To add more obstacles, music streaming services such as Spotify and Pandora began to offer users a convenience that blogs simply couldn’t match. Streaming apps were taking pages out of each other’s book in attempts to level the playing field: Taylor Swift pulled her catalog from Spotify to host exclusively on Tidal while Apple Music held the rights to launch Frank Ocean and Chance the Rapper’s latest albums. These vast catalogs and algorithm-curated playlists left the blogger-middle-man behind in its wake.
As of March 2016, Spotify subscribers can access over 30 million songs with an additional 20,000 new songs the service supposedly adds each day. Yet despite the growing number of subscribers these streaming companies garner, the music industry still suffers a revenue blow.
In 2006 (during the iTunes era), CD sales alone raked in $9.4 billion. Today, total music revenue hovers around $7 billion, mainly driven by digital sales, according to the New York Times. Though still a steady figure, the industry today is more so “fighting over pennies while waving goodbye to dollars.”
When you take a step back and objectively look at how the music industry operates on a purely mechanical form, it makes you appreciate the music blogger’s journey a lot more. The blogger will likely always come from a place of pure appreciation with an I-just-want-to-write-about-music spirit paired with a modern mentality to hustle (or thumb-thug, whichever you prefer).
However, even when totally appreciating the bloggers’ quest, it can still be eye-roll inducing, self-serving and sensationalist. I mean, anyone with access to the internet and a laptop can claim blogger-dom, and without a grasp on craft journalism — “the art of researching facts, interviewing and assessing music by experienced writers and critics for publications with a focused voice” — writing as a public service goes out the window.
While I may groan, sigh and condescendingly nod at every young buck with a Tumblr handle, I’d still be amiss to say that I’m not at the very least envious of every bloggers passion to write and represent a world that they love free of journalistic constraints.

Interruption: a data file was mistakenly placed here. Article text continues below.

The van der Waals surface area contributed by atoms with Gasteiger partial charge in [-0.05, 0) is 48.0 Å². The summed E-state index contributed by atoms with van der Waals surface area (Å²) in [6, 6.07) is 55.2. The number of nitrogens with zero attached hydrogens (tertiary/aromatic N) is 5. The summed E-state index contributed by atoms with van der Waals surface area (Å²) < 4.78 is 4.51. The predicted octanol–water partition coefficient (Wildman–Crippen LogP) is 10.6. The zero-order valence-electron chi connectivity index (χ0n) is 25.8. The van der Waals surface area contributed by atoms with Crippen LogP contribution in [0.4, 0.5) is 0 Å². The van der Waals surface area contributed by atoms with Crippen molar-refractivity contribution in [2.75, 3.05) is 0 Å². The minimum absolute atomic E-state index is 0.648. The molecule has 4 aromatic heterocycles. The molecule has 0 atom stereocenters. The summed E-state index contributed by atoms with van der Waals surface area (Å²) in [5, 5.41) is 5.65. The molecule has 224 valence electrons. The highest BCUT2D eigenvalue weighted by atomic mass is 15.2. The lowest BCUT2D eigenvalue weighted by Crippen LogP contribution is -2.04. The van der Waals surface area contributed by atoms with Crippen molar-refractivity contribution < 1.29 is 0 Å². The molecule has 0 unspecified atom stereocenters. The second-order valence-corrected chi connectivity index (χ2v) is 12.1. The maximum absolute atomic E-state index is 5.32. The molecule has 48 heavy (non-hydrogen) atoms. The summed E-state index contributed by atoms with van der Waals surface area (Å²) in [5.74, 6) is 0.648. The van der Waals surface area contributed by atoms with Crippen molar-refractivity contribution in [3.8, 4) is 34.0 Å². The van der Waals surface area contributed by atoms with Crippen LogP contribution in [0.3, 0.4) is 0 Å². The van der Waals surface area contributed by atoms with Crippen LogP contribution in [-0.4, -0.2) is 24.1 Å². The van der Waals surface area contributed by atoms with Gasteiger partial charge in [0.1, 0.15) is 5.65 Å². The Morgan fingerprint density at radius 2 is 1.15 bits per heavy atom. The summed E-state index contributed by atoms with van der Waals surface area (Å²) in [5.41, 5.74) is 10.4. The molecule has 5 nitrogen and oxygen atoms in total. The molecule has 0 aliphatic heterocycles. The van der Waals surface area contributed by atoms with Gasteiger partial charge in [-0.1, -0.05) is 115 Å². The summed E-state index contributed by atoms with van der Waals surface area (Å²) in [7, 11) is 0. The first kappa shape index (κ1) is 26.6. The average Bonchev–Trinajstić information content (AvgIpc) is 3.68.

“What used to be a DIY approach has now been acquired, adopted and adapted by corporate behemoths in the dog-eat-dog world of the Internet.”
Being a blogger allows a sense of freedom that traditional journalism often curtails. Professional journalists are viewed as representatives of their respective newsrooms. They are taught to write objectively, removing biases, opinions, and oftentimes their own voice. Bloggers, on the other hand, are singularly voiced and bias from the start.
Journalism is a science: It’s the art and practice of proper sourcing and attributing, removing yourself so not to obscure your subject and the story. If bloggers want to cover themselves under the greater writing umbrella, there’s value in honoring those practices. In order to move forward, there must be a call for balance. Each approach carries its own brand of ego, but the term “blogger” doesn’t have to separate itself from the “journalist” label and vice versa.
So what does this mean for music blogging? As of now, who knows. What used to be a DIY approach has now been acquired, adopted and adapted by corporate behemoths in the dog-eat-dog world of the Internet. But a paradigm shift does not mean a demise.
Jacob Moore of Pigeons & Planes wraps up his story by telling his readers to start a blog anyways, despite all the arrows in his story pointing not to. His faith lies in the like-minded, passionate and savvy young writers who are sure to break through the surface and throw big corporations on their heads. “It wouldn’t be the first time,” he says, ever so succinctly.
Even if music bloggers are a dying breed in the traditional approach, it wasn’t for a lack of trying. To the girl with a web-based dream and the next wave of entrepreneurs, I say run with your ideas! Learn from those that did it right and then rewrite the guidebook on how to do it all over to come out on top. Old heads like me will continue to roll our eyes, sigh and nod while we listen to you rattle about your next crazy idea but then we’ll likely finish up the edits on your very first draft.